The Illusion of Safety Through Segregation

by Dr. Gregor Wolbring in "In Touch" Vol.1, Nr.4 (1998)
the Provincial Health Ethics Network (Alberta) Newsletter
Email: gwolbrin@acs.ucalgary.ca

"In Germany they came first for the Communists, and I didn't speak up because I wasn't a Communist. Then they came for the Jews, and I didn't speak up because I wasn't a Jew. Then they came for the trade unionists, and I didn't speak up because I wasn't a trade unionist. Then they came for the Catholics, and I didn't speak up because I was a Protestant. Then they came for me, and by that time no one was left to speak up". Martin Niemoeller; resistence fighter and concentrationcamp prisoner (1892-1984)

In Canada, the disability rights movement is largely ignored in the debate of bioethical issues such as euthanasia and gene technology. The euthanasia debate is shaped by the "right to die" and "pro life" forces; the gene technology debate is shaped mostly by the medical profession and the biotechnology industry. The characteristic "disability" is used by these various parties to justify and promote their own agendas. As a consequence, a whole set of standards, morals, justifications and actions have developed that people believe are only applicable to the characteristic "disability". This has led to a false sense of security in society as most people don't view themselves as part of the disabled community.

The analysis by the disability rights movement reveals that this position is untenable; most of the arguments used to promote euthanasia or the use of gene technology can be applied not only to the characteristic "disability" but also to other characteristics, from sexual orientation and genetic composition, to heritage and living situation, as well. Let's first have a look at euthanasia. Sue Rodriguez based her argument for the legalization of assisted suicide on self-determination; and the "right to die" movement was fast to state that people with disabilities should have the right to determine when they want to die. Not being able to would be discriminatory.

Now is this really true? Every person with or without a disability can commit suicide-just forego food and water. The assistance is needed to allow for a dignified suicide-a dignified death. If assistance for this purpose is acceptable, then it must be given to everyone who doesn't want to live anymore.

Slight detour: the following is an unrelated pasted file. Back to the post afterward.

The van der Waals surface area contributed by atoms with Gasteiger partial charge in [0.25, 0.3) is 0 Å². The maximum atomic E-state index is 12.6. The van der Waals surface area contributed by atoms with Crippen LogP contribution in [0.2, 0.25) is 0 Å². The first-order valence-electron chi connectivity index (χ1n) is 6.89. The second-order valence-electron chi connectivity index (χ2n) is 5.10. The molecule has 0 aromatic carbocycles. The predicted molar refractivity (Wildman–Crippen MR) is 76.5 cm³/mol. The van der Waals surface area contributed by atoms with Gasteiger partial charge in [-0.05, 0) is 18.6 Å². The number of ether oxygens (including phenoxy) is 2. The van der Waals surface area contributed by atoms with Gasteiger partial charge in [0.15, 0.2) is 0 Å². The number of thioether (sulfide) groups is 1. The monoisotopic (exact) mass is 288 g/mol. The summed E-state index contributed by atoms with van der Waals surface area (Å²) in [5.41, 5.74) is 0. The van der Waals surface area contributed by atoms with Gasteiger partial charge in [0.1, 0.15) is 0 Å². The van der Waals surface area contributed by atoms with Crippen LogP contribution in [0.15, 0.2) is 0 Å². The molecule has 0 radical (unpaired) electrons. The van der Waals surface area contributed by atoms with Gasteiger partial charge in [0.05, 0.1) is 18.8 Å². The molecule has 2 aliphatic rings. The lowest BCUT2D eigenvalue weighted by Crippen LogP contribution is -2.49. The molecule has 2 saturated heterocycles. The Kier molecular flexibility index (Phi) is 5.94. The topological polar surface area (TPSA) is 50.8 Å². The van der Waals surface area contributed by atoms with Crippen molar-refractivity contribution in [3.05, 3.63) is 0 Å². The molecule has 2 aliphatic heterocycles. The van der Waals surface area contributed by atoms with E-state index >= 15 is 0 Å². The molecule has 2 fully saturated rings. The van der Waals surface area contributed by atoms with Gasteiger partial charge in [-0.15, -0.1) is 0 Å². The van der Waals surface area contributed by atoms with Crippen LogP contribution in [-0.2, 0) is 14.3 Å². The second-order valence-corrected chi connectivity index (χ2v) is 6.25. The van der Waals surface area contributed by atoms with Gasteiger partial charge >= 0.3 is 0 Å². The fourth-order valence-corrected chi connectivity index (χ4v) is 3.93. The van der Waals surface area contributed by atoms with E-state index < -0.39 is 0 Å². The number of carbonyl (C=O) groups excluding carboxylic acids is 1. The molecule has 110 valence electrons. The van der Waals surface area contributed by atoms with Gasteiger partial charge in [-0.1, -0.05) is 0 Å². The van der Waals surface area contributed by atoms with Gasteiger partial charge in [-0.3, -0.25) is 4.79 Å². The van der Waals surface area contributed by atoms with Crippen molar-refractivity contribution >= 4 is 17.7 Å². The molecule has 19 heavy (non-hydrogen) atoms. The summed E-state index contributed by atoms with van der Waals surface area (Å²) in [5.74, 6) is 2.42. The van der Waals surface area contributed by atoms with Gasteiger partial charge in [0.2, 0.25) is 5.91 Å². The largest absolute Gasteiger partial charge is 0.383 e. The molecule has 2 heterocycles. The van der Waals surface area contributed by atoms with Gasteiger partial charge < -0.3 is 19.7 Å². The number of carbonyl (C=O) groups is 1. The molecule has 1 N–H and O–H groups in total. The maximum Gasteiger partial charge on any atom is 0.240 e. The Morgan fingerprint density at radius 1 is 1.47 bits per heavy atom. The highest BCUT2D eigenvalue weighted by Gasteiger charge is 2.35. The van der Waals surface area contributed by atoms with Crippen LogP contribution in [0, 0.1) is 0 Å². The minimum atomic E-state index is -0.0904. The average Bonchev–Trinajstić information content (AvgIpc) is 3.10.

Many people, youth and natives among them, end their lives. Most of them are not disabled. Most of them have violent deaths. Why are we not offering them access to a suicide/death with dignity? Or take the example of the prisoner. A long term prisoner would often prefer death over a life sentence. So if one is really committed to avoid discrimination, then EVERYONE must be given access to a death with dignity.

Now let's have a look at the use of genetic tests. The a priori assumption that life with a disability is not worth living is used to justify the development and use of predictive genetic tests and the following prevention of this characteristic (in most cases NOT cure). The hegemony of this assumption over all others surrounding disability is so great that few analysts ever question its validity. But can the use of predictive genetic tests be confined to severe disabilities or even to mild disabilities? NO! Each of the arguments used for the prevention of a certain disability (burden, low quality of life, suffering) can be equally used for the prevention of other characteristics (gender, sexual orientation, heritage, etc.) as well.

I will briefly explain the argument based on suffering using the example of Down Syndrome. In Canada the abortion rate for Down Syndrome after prenatal testing is 88%. Many reasons exist for this. People feel that the life of a Down Syndrome person is not worth living-Down Syndrome people are suffering; people can't cope with the lack of support by society; people can't cope with the blame for wasting society's resources and the outcast status they will have.

Now what do people with Down Syndrome think? Do they think their lives are not worth living? NO!! Do they feel they are suffering because they can't become CEOs or professors? NO!!

If members of the target group do not feel that they are suffering, if they feel that their lives are worth living, then society has no right to determine otherwise.